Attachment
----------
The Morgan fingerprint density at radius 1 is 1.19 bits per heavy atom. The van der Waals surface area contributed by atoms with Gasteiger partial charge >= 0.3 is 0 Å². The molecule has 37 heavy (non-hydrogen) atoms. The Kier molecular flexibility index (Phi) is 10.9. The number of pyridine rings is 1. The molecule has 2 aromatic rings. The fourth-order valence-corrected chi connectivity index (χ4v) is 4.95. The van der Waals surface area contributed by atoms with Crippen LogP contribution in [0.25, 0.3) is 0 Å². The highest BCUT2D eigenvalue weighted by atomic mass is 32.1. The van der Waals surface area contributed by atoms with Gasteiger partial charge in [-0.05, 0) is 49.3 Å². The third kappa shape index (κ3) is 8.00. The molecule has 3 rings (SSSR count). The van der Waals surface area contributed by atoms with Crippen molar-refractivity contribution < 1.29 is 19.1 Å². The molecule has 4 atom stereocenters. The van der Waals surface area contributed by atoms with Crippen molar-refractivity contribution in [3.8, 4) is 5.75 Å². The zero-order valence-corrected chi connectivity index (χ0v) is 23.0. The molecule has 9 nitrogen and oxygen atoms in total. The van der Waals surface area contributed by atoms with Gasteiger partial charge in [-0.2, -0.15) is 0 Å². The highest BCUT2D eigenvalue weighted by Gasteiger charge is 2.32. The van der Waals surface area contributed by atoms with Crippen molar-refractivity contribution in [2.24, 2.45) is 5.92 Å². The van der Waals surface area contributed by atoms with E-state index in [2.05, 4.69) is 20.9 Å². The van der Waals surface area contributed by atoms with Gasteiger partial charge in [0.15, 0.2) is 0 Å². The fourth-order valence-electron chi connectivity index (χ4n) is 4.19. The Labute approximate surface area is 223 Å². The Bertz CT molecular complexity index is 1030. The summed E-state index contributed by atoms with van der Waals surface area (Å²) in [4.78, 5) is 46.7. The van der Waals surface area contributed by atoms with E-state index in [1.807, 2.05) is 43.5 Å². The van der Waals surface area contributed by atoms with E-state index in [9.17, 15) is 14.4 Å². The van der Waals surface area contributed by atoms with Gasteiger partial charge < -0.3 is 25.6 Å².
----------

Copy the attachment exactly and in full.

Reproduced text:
The Morgan fingerprint density at radius 1 is 1.19 bits per heavy atom. The van der Waals surface area contributed by atoms with Gasteiger partial charge >= 0.3 is 0 Å². The molecule has 37 heavy (non-hydrogen) atoms. The Kier molecular flexibility index (Phi) is 10.9. The number of pyridine rings is 1. The molecule has 2 aromatic rings. The fourth-order valence-corrected chi connectivity index (χ4v) is 4.95. The van der Waals surface area contributed by atoms with Crippen LogP contribution in [0.25, 0.3) is 0 Å². The highest BCUT2D eigenvalue weighted by atomic mass is 32.1. The van der Waals surface area contributed by atoms with Gasteiger partial charge in [-0.05, 0) is 49.3 Å². The third kappa shape index (κ3) is 8.00. The molecule has 3 rings (SSSR count). The van der Waals surface area contributed by atoms with Crippen molar-refractivity contribution < 1.29 is 19.1 Å². The molecule has 4 atom stereocenters. The van der Waals surface area contributed by atoms with Crippen molar-refractivity contribution in [3.8, 4) is 5.75 Å². The zero-order valence-corrected chi connectivity index (χ0v) is 23.0. The molecule has 9 nitrogen and oxygen atoms in total. The van der Waals surface area contributed by atoms with Gasteiger partial charge in [-0.2, -0.15) is 0 Å². The highest BCUT2D eigenvalue weighted by Gasteiger charge is 2.32. The van der Waals surface area contributed by atoms with Crippen molar-refractivity contribution in [2.24, 2.45) is 5.92 Å². The van der Waals surface area contributed by atoms with E-state index in [2.05, 4.69) is 20.9 Å². The van der Waals surface area contributed by atoms with Gasteiger partial charge in [0.15, 0.2) is 0 Å². The fourth-order valence-electron chi connectivity index (χ4n) is 4.19. The Labute approximate surface area is 223 Å². The Bertz CT molecular complexity index is 1030. The summed E-state index contributed by atoms with van der Waals surface area (Å²) in [4.78, 5) is 46.7. The van der Waals surface area contributed by atoms with E-state index in [1.807, 2.05) is 43.5 Å². The van der Waals surface area contributed by atoms with E-state index in [9.17, 15) is 14.4 Å². The van der Waals surface area contributed by atoms with Gasteiger partial charge < -0.3 is 25.6 Å².